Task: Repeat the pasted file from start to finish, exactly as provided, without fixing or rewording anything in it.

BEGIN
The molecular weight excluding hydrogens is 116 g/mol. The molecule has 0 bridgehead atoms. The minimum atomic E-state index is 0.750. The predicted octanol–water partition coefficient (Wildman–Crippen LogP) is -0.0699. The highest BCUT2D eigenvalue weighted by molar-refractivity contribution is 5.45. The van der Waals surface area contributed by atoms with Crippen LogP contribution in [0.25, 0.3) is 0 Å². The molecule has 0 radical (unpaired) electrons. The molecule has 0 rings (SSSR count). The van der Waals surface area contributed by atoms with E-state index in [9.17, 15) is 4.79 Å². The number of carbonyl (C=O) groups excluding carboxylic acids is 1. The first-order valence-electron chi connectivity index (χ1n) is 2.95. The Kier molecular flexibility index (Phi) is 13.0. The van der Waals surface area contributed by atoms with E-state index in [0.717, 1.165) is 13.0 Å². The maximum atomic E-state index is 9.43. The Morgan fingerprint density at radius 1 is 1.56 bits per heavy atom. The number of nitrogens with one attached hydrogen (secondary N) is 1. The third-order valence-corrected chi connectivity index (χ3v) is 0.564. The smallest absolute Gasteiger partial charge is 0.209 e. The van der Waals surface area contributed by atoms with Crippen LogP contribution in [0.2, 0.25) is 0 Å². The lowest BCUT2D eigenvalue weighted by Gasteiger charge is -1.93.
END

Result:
The molecular weight excluding hydrogens is 116 g/mol. The molecule has 0 bridgehead atoms. The minimum atomic E-state index is 0.750. The predicted octanol–water partition coefficient (Wildman–Crippen LogP) is -0.0699. The highest BCUT2D eigenvalue weighted by molar-refractivity contribution is 5.45. The van der Waals surface area contributed by atoms with Crippen LogP contribution in [0.25, 0.3) is 0 Å². The molecule has 0 radical (unpaired) electrons. The molecule has 0 rings (SSSR count). The van der Waals surface area contributed by atoms with E-state index in [9.17, 15) is 4.79 Å². The number of carbonyl (C=O) groups excluding carboxylic acids is 1. The first-order valence-electron chi connectivity index (χ1n) is 2.95. The Kier molecular flexibility index (Phi) is 13.0. The van der Waals surface area contributed by atoms with E-state index in [0.717, 1.165) is 13.0 Å². The maximum atomic E-state index is 9.43. The Morgan fingerprint density at radius 1 is 1.56 bits per heavy atom. The number of nitrogens with one attached hydrogen (secondary N) is 1. The third-order valence-corrected chi connectivity index (χ3v) is 0.564. The smallest absolute Gasteiger partial charge is 0.209 e. The van der Waals surface area contributed by atoms with Crippen LogP contribution in [0.2, 0.25) is 0 Å². The lowest BCUT2D eigenvalue weighted by Gasteiger charge is -1.93.